Saturday, November 13, 2010

Economics 13/11/10: EFSF, Ireland and a matter of contagion

let me ask the following question: if Ireland is nearing (or already in - see here) a bailout from the EFSF, what does this imply to the overall Euro area stability? Funny thing - it turns out that a little old Ireland can give a big young Euro quite a headache because of the way EFSF is structured.

Let’s step back and take a look at the promise EFSF attempts to deliver.

The fund, set up back in May this year, was supposed to provide an emergency funding backstop to countries finding themselves in a liquidity squeeze (unable to borrow in the markets).

There two basic problems with this idea from the point of view contagion from Ireland

  • Ireland’s crisis is that of insolvency, not of a liquidity squeeze 9although it is increasingly looking like the latter will come in the end). If EFSF were to be explicitly used to address Ireland crisis, then Irish Government will be de facto borrowing from the fund with no hope of repaying it ever back (recall – the lending rates under EFSF should be set close to the market rates, which means, say 7-8% currently, which in turn automatically means we can’t be expected to repay this). If so, then any borrower, I repeat – any borrower – from EFSF will not repay the funds borrowed. And this means EFSF borrowings will have to be covered collectively out of the joint funds of the entire Eurozone. You can pretty much count PIIGS out of funding it – they’ll be the very same borrowers. Which leaves it to France and Germany (Belgium hardly can pay much and Austria has it’s own problems etc) to cover the entire fund.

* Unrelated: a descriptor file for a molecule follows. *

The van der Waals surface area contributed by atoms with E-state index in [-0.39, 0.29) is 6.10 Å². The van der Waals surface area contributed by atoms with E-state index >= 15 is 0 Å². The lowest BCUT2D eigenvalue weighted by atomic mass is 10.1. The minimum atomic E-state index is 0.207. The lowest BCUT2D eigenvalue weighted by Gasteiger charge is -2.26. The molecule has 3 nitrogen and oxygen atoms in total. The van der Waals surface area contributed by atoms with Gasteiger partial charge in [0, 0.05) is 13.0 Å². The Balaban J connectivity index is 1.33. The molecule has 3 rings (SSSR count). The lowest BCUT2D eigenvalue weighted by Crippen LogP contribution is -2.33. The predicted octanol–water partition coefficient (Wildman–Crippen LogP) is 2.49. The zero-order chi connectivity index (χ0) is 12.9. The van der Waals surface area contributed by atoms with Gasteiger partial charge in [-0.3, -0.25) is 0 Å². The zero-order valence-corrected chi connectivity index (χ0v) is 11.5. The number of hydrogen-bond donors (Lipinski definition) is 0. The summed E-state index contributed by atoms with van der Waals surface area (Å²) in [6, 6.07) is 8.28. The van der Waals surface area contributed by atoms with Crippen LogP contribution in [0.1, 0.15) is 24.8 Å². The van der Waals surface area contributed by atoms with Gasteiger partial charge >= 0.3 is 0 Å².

• EFSF own structure implies high risk of contagion from Ireland.

That second point is slightly technical and requires some explaining to do.

One can make an argument that Ireland, if it borrows from EFSF, will trigger an increase in the Euro zone systemic risk. EFSF is set up similar to Collateralized Debt Obligation (CDO) with a "credit enhancement" that allows the senior debt tranche to retain higher risk rating because junior tranches are the ones that will carry the first hit on the whole package in the case of default.